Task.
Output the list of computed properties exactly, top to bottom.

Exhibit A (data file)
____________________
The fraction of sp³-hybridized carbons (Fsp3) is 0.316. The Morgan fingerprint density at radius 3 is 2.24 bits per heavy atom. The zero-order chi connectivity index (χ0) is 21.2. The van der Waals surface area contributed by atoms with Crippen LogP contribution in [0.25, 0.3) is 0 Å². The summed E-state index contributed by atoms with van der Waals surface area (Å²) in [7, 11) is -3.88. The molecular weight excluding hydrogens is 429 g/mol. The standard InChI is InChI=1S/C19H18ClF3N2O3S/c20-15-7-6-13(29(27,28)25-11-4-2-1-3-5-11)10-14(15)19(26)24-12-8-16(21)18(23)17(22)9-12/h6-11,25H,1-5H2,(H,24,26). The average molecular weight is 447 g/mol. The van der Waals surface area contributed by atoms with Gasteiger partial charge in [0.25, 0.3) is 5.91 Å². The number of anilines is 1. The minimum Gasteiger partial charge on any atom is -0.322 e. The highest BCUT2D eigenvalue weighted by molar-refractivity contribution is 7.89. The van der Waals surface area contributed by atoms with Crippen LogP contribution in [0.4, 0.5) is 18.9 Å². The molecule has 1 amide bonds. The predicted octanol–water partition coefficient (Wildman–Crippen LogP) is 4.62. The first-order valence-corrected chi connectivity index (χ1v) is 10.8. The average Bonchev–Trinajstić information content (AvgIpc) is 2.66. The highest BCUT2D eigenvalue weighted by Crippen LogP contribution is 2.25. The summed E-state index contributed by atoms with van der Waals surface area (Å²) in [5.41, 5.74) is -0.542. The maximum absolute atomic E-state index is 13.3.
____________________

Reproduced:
The fraction of sp³-hybridized carbons (Fsp3) is 0.316. The Morgan fingerprint density at radius 3 is 2.24 bits per heavy atom. The zero-order chi connectivity index (χ0) is 21.2. The van der Waals surface area contributed by atoms with Crippen LogP contribution in [0.25, 0.3) is 0 Å². The summed E-state index contributed by atoms with van der Waals surface area (Å²) in [7, 11) is -3.88. The molecular weight excluding hydrogens is 429 g/mol. The standard InChI is InChI=1S/C19H18ClF3N2O3S/c20-15-7-6-13(29(27,28)25-11-4-2-1-3-5-11)10-14(15)19(26)24-12-8-16(21)18(23)17(22)9-12/h6-11,25H,1-5H2,(H,24,26). The average molecular weight is 447 g/mol. The van der Waals surface area contributed by atoms with Gasteiger partial charge in [0.25, 0.3) is 5.91 Å². The number of anilines is 1. The minimum Gasteiger partial charge on any atom is -0.322 e. The highest BCUT2D eigenvalue weighted by molar-refractivity contribution is 7.89. The van der Waals surface area contributed by atoms with Crippen LogP contribution in [0.4, 0.5) is 18.9 Å². The molecule has 1 amide bonds. The predicted octanol–water partition coefficient (Wildman–Crippen LogP) is 4.62. The first-order valence-corrected chi connectivity index (χ1v) is 10.8. The average Bonchev–Trinajstić information content (AvgIpc) is 2.66. The highest BCUT2D eigenvalue weighted by Crippen LogP contribution is 2.25. The summed E-state index contributed by atoms with van der Waals surface area (Å²) in [5.41, 5.74) is -0.542. The maximum absolute atomic E-state index is 13.3.